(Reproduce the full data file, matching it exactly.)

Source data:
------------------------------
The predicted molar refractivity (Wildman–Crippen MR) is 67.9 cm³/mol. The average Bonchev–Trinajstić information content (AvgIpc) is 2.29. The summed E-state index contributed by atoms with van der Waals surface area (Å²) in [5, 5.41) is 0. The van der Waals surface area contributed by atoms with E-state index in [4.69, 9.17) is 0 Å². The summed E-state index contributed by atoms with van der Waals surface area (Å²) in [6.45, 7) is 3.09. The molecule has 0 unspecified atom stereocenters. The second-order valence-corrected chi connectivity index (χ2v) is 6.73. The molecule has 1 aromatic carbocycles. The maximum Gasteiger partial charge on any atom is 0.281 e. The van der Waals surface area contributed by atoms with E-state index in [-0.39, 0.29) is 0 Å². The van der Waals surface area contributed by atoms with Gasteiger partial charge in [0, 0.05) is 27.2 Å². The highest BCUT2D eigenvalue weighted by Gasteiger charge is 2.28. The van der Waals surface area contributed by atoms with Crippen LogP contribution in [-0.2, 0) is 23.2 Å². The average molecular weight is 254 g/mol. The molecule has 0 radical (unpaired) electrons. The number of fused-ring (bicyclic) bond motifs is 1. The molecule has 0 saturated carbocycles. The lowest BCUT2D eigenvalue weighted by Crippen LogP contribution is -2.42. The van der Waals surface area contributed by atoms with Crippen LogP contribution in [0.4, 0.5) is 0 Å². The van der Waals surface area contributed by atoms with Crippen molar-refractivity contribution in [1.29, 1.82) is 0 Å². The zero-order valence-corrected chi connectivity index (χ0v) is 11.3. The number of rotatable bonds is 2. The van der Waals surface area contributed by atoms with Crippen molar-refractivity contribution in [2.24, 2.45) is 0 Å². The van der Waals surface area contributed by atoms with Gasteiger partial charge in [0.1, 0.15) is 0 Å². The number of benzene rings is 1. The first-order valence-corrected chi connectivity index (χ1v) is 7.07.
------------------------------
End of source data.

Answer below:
The predicted molar refractivity (Wildman–Crippen MR) is 67.9 cm³/mol. The average Bonchev–Trinajstić information content (AvgIpc) is 2.29. The summed E-state index contributed by atoms with van der Waals surface area (Å²) in [5, 5.41) is 0. The van der Waals surface area contributed by atoms with E-state index in [4.69, 9.17) is 0 Å². The summed E-state index contributed by atoms with van der Waals surface area (Å²) in [6.45, 7) is 3.09. The molecule has 0 unspecified atom stereocenters. The second-order valence-corrected chi connectivity index (χ2v) is 6.73. The molecule has 1 aromatic carbocycles. The maximum Gasteiger partial charge on any atom is 0.281 e. The van der Waals surface area contributed by atoms with E-state index in [-0.39, 0.29) is 0 Å². The van der Waals surface area contributed by atoms with Gasteiger partial charge in [0, 0.05) is 27.2 Å². The highest BCUT2D eigenvalue weighted by Gasteiger charge is 2.28. The van der Waals surface area contributed by atoms with Crippen LogP contribution in [-0.2, 0) is 23.2 Å². The average molecular weight is 254 g/mol. The molecule has 0 radical (unpaired) electrons. The number of fused-ring (bicyclic) bond motifs is 1. The molecule has 0 saturated carbocycles. The lowest BCUT2D eigenvalue weighted by Crippen LogP contribution is -2.42. The van der Waals surface area contributed by atoms with Crippen LogP contribution in [0.4, 0.5) is 0 Å². The van der Waals surface area contributed by atoms with Crippen molar-refractivity contribution in [1.29, 1.82) is 0 Å². The zero-order valence-corrected chi connectivity index (χ0v) is 11.3. The number of rotatable bonds is 2. The van der Waals surface area contributed by atoms with Crippen molar-refractivity contribution in [2.24, 2.45) is 0 Å². The van der Waals surface area contributed by atoms with Gasteiger partial charge in [0.1, 0.15) is 0 Å². The number of benzene rings is 1. The first-order valence-corrected chi connectivity index (χ1v) is 7.07.